The list of neurodegenerative and pervasive developmental disorders (PDD) having possible involvement of the CPT1 enzyme is huge. Disease states such as Parkinson’s disease (PD), Alzheimer disease (AD), Multiple sclerosis (MS), autism, attention deficit disorder, depression and schizophrenia etc. have a high social impact and for which no cure has been found to date.

PD is a particularly debilitating progressive degenerative process that involves the dopaminergic neurons of the substantia nigra region in the brain that controls movement and the result is brady kinesia, akinesia and cognitive and language problems, related to loss of the dopaminergic neurotransmission.

Although role of CPT1c in PD is not yet recognized, it is possible to theorise one since a strong link between this pathology and Diabetes Mellitus Type 2 exists [61]. In fact, CPT1 plays a key role in improving of insulin resistance and insulin resistance is a peculiar feature of type 2 Diabetes Mellitus, in turn this latter is associated with an increased risk of PD [62,63]. Thus it is possible hypothesize that CPT1 is involved in PD due to its recognized role in energy homeostasis and particularly since insulin resistance is able to impair the functionality of substantia nigra [64]. This is highlighted in the study by Lefort 2010 where associated with the condition of insulin resistance, was an increase in ROS production, lowering of mitochondrial Complex 1 and lowering of CPT1b in the mitochondria extracted from the skeletal muscle cells [65]. Loss or alteration of Complex 1 is strongly associated with the onset of Parkinson’s disease as shown by Hauser and Hastings (2013), and L-carnitine derivative acetyl-L-carnitine was able to reduce toxicity in vitro caused by blocking complex 1 with N-methyl-4-phenyl-1,2,3,6- tetrahydropyridine (MPP+) [66,67]. It is interesting to note that palmitate modulates the insulin resistance at the hypothalamic region [68].

Another key disease where a role by CPT1c is conceivable is AD. This is the most common form of age-related dementia with typical clinic events such as loss of memory and cognition and the presence of typical histological features such as extracellular beta-amyloid (Abeta) plaques and intracellular hyper-phosphorylated microtubuleassociated protein tau accumulation [69]. AD is the most important of the so called taupathies and the presence in brain of beta-amyloid plaques is a strong marker of AD. This protein abnormality is possibly due to alteration of normal production, folding and functionality of beta-amyloid protein or to alterations in the genetic sequence coding for this protein. The role exerted by metabolism in the onset and development of AD is still not clear, however, links between insulin resistance and onset of AD have been shown [69,70]. Recent studies suggest a strong connection between AD and metabolic syndrome and also between AD and diabetes mellitus type 2 [71-73].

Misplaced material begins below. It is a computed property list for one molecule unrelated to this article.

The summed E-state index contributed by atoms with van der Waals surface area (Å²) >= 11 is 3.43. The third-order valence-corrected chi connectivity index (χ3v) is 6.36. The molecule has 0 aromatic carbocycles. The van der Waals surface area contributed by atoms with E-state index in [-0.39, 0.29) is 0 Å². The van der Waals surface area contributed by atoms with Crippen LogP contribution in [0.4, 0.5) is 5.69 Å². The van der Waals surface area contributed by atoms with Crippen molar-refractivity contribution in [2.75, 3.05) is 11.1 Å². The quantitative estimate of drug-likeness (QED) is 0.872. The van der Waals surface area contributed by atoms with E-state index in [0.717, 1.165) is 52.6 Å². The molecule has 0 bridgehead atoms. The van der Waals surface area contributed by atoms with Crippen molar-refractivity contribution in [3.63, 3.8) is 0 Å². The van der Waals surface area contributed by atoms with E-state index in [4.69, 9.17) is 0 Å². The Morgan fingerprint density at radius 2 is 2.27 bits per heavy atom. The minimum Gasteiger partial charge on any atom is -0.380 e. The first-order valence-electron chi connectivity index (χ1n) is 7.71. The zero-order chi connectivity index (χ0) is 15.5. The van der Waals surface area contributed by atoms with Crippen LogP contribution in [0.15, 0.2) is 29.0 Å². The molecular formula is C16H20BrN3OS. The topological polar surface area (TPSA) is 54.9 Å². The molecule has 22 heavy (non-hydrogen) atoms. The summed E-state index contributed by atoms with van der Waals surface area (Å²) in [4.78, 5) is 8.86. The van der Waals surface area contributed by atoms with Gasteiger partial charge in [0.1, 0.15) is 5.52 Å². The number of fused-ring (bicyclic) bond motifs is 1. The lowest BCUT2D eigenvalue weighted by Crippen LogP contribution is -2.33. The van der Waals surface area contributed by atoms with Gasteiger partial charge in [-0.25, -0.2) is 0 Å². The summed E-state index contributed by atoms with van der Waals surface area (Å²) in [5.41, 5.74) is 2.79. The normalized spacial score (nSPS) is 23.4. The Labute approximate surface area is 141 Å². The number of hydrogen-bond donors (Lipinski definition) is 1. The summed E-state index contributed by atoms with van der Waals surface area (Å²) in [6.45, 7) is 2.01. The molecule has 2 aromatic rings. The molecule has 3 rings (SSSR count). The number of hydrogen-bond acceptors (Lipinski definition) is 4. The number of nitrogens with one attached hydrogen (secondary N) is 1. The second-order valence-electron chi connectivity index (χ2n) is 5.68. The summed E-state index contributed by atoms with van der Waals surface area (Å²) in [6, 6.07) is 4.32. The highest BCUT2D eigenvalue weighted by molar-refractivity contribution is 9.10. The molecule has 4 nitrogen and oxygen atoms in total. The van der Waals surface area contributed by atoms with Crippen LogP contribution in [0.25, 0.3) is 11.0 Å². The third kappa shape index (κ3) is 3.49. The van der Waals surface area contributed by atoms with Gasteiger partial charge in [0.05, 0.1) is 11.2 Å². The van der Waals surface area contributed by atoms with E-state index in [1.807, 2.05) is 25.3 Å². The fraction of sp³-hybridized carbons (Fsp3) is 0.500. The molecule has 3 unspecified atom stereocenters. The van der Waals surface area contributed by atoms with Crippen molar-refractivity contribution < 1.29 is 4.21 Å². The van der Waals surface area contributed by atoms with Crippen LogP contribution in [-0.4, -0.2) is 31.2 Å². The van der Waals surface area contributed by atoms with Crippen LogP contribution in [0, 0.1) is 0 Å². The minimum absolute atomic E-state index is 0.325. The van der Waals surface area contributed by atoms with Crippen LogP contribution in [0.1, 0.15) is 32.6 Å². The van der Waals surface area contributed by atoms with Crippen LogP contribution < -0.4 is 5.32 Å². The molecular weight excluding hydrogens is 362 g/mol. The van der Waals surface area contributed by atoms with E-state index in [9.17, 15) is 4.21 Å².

A possible role of CPT1c is also conceivable in multiple sclerosis. This kind of pathology is due to an autoimmune process directed against the myelin sheath that surrounds neurons by an overactive immune system. In multiple sclerosis, as in neuro inflammation and neurodegeneration in general, there is an underlying condition of insulin resistance and possible fatty acid metabolism dysfunction. Indeed, a study in mice using the model of Experimental Autoimmune Encephalomyelitis, which mimics multiple sclerosis, showed that inhibition of fatty acid metabolism with a synthetic malonyl-CoA agonist (Etomoxir) was useful in ameliorating the disease condition [73,74].

Schizophrenia is another disabling disease linked to genetic and environmental causes that bring about severe dementia and psychiatric manifestation that compromise the individual. The pharmacologic treatment is generally aimed at modulation of the main neurotransmitters affected in this disease. From a pathological point of view, schizophrenia could be due to a neuroinflammation processes, mostly by alterations of the kynurenic acid (a tryptophan metabolite) pathway [75,76]. In schizophrenic patients kynurenic acid is not degraded and there is an increase in its concentration which leads to an imbalance in the glutamate neurotransmission. Kynurenic acid increases Ca2+ levels and insulin secretion via Ca2+ channels in the brain [77]. This insulin resistant brain state may trigger the neuroinflammatory condition. In our opinion, insulin resistance together with free fatty acids, such as palmitate, could be key mediators in many diseases due to their ability to modulate apoptosis and inflammation, making these diseases difficult to treat (Figure 5).

Could carnitines be useful in this context?